© 2021 WLRN
MIAMI | SOUTH FLORIDA
Play Live Radio
Next Up:
0:00
0:00
Available On Air Stations
News
In South Florida, where the Everglades meet the bays, environmental challenges abound. Sea level rise threatens homes and real estate. Invasive species imperil native plants and animals. Pesticides reduce the risk of mosquito-borne diseases, but at what cost? WLRN's award-winning environment reporting strives to capture the color and complexity of human interaction with one of the most biodiverse areas of the planet.

Study: Florida Keys May Have Suffered From Deepwater Horizon Spill

screen_shot_2020-02-14_at_2.52.54_pm.png
McClatchy
/
An underwater camera captures oil leaking from the Deewater Horizon oil well.

Florida Keys residents may not have seen massive tar balls and fish kills after the 2010 Deepwater Horizon oil spill, but small concentrations of toxic crude were still reaching the islands and potentially harming marine life, as the extent of the deadly disaster in the Gulf of Mexico was worse than originally thought, according to a University of Miami study.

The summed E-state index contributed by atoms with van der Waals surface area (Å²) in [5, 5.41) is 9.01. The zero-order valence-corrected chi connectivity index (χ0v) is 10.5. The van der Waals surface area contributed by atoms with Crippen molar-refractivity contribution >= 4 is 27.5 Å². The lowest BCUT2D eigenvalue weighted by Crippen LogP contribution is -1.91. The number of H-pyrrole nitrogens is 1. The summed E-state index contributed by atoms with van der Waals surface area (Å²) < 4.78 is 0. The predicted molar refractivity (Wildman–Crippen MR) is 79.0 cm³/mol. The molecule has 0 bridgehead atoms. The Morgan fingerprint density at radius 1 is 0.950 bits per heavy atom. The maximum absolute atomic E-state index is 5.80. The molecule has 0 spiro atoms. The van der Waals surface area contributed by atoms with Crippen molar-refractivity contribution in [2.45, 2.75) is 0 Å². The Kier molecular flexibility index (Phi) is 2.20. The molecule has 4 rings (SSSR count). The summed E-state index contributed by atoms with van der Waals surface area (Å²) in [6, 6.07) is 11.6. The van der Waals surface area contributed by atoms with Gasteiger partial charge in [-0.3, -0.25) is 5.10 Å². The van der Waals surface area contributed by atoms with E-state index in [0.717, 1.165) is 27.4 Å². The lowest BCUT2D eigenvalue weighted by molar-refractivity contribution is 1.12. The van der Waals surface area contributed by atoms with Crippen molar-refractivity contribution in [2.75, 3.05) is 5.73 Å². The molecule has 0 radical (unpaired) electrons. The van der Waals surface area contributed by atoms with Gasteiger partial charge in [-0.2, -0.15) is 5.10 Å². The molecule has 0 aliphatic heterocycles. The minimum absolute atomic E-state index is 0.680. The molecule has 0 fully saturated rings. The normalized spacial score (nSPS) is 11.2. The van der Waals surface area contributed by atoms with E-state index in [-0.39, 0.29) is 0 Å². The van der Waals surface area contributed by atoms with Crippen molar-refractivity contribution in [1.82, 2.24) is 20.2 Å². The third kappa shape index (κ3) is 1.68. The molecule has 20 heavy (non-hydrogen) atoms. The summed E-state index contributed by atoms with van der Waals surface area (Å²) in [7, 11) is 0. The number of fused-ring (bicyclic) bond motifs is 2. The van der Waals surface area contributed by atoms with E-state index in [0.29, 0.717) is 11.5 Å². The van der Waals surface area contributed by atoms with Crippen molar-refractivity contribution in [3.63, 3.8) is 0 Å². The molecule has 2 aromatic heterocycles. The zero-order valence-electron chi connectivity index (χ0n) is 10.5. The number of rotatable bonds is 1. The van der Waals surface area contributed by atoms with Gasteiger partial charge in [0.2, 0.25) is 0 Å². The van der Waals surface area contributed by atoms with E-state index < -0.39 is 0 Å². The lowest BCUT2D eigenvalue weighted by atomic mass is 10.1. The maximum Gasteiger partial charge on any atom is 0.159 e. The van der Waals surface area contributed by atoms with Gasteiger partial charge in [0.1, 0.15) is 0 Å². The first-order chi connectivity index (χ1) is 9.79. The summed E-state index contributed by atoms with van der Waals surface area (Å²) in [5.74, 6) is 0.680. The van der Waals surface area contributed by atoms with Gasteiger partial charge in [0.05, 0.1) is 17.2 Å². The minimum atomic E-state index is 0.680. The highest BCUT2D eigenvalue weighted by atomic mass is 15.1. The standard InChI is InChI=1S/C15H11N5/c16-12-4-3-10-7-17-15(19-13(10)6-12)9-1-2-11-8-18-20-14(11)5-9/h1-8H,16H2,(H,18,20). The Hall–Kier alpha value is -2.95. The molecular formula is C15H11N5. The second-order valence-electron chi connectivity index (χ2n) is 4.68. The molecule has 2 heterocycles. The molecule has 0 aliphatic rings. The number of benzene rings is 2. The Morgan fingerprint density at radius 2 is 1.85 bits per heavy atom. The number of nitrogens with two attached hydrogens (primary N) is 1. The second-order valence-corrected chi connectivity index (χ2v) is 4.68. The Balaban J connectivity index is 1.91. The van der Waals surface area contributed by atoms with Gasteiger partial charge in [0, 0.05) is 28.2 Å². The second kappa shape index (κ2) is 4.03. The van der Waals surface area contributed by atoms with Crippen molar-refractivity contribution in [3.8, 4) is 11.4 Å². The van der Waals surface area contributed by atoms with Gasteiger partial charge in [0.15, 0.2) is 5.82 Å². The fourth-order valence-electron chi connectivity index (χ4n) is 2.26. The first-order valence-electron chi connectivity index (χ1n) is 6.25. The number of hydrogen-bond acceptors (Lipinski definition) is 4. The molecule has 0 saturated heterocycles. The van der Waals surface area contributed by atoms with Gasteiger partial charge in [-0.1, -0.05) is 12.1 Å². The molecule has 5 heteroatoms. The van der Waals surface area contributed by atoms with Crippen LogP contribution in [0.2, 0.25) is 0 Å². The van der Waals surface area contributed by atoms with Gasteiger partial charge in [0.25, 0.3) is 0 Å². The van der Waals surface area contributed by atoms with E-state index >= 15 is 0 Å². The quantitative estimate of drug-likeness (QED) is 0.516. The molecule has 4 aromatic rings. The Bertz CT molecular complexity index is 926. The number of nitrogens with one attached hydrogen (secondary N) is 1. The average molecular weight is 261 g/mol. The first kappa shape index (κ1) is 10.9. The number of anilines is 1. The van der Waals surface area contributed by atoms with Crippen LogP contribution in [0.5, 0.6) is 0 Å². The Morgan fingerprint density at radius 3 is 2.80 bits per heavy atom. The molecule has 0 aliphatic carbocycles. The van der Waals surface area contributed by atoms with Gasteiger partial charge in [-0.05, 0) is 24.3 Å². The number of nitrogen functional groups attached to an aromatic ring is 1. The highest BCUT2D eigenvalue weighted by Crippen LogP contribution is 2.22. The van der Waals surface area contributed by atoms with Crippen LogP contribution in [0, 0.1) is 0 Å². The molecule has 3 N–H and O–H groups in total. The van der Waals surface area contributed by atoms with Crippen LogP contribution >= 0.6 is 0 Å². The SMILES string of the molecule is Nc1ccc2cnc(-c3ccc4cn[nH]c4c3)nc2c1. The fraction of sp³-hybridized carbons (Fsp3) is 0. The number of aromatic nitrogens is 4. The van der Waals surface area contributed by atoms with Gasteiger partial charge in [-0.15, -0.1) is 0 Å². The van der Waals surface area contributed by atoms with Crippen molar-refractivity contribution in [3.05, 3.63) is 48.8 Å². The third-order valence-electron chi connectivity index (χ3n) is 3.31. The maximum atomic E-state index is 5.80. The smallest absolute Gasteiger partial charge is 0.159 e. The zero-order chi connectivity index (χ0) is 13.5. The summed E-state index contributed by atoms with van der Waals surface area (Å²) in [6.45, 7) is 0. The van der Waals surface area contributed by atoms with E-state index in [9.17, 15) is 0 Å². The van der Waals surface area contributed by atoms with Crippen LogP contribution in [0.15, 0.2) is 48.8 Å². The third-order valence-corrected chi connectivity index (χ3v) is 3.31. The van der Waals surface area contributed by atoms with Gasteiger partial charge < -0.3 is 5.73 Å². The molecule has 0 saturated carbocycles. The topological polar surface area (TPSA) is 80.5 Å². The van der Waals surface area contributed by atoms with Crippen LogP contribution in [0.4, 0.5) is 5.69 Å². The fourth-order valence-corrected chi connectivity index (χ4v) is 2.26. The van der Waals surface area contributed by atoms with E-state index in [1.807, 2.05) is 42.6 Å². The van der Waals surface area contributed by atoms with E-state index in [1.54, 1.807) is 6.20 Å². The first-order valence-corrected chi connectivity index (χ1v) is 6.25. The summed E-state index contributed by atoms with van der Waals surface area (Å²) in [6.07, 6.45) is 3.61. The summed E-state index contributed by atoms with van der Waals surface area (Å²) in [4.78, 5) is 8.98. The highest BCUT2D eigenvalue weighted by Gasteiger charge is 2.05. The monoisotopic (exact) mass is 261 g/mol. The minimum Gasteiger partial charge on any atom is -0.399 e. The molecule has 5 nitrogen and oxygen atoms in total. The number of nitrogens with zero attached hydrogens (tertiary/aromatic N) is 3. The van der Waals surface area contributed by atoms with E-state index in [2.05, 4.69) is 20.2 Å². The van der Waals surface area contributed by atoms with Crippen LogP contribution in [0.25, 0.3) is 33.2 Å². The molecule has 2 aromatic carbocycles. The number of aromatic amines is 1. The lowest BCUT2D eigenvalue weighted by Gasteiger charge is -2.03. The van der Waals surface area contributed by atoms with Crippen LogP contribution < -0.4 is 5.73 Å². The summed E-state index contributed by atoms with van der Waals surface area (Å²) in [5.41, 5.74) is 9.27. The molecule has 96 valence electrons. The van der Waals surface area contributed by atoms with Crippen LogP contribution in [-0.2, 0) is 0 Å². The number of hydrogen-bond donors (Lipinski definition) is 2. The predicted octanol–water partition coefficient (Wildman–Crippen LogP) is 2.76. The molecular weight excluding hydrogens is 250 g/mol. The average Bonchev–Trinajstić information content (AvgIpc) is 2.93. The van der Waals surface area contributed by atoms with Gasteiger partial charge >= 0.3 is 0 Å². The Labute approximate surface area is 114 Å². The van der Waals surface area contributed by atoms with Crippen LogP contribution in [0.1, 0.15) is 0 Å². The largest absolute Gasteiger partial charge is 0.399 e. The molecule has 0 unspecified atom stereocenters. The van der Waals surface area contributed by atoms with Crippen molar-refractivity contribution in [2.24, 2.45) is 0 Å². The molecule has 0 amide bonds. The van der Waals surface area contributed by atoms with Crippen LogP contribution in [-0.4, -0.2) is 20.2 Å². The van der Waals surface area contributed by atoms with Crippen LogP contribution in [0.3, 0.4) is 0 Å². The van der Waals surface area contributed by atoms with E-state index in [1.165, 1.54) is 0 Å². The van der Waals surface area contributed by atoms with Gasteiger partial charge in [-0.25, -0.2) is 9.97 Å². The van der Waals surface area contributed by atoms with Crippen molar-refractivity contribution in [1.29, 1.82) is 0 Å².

Nearly a decade after the worst offshore oil spill in U.S. history killed 11 people and dumped 200 million gallons of crude into the ocean, researchers found discrepancies in the satellite footprint that was used to establish fisheries closures and data from sampling and field tests. They concluded that the real extent of the BP oil spill may have been 30 percent larger than originally estimated. After methane seeped into the rig and triggered an explosion on April 20, 2010, oil gushed from a pipe more than 4,000 feet below the ocean’s surface for 87 days.

Looking at water and sediment measurements, oil transport models and satellite imagery, the team of researchers concluded that what appeared on the two-dimensional images provided by the National Environmental Satellite, Data and Information Service — areas that were determined to be contaminated and closed off to fishing — didn’t match what in-site data was showing.

Read more from the Miami Herald here.